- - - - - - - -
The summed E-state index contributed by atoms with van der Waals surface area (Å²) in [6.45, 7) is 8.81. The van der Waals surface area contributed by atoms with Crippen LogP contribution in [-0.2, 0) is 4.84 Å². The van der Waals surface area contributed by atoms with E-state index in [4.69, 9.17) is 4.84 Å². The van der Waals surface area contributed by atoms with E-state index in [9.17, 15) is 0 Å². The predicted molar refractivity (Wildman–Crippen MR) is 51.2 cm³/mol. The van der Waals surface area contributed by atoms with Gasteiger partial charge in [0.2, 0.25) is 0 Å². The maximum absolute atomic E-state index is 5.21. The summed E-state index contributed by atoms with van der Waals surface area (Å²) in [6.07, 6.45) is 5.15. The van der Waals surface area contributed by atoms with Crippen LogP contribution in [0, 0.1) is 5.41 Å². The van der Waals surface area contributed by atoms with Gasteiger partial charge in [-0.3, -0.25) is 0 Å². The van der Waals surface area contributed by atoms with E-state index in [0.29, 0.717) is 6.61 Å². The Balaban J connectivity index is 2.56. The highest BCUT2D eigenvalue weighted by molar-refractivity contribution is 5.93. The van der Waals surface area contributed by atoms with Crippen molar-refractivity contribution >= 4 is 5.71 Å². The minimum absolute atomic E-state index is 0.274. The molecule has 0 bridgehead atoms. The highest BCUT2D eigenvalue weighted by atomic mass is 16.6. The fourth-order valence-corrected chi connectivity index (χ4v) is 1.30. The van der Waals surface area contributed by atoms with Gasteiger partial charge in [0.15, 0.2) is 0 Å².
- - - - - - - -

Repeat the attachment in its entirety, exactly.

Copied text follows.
The summed E-state index contributed by atoms with van der Waals surface area (Å²) in [6.45, 7) is 8.81. The van der Waals surface area contributed by atoms with Crippen LogP contribution in [-0.2, 0) is 4.84 Å². The van der Waals surface area contributed by atoms with E-state index in [4.69, 9.17) is 4.84 Å². The van der Waals surface area contributed by atoms with E-state index in [9.17, 15) is 0 Å². The predicted molar refractivity (Wildman–Crippen MR) is 51.2 cm³/mol. The van der Waals surface area contributed by atoms with Gasteiger partial charge in [0.2, 0.25) is 0 Å². The maximum absolute atomic E-state index is 5.21. The summed E-state index contributed by atoms with van der Waals surface area (Å²) in [6.07, 6.45) is 5.15. The van der Waals surface area contributed by atoms with Crippen LogP contribution in [0, 0.1) is 5.41 Å². The van der Waals surface area contributed by atoms with Gasteiger partial charge in [-0.3, -0.25) is 0 Å². The van der Waals surface area contributed by atoms with E-state index in [0.29, 0.717) is 6.61 Å². The Balaban J connectivity index is 2.56. The highest BCUT2D eigenvalue weighted by molar-refractivity contribution is 5.93. The van der Waals surface area contributed by atoms with Crippen molar-refractivity contribution >= 4 is 5.71 Å². The minimum absolute atomic E-state index is 0.274. The molecule has 0 bridgehead atoms. The highest BCUT2D eigenvalue weighted by atomic mass is 16.6. The fourth-order valence-corrected chi connectivity index (χ4v) is 1.30. The van der Waals surface area contributed by atoms with Gasteiger partial charge in [0.15, 0.2) is 0 Å².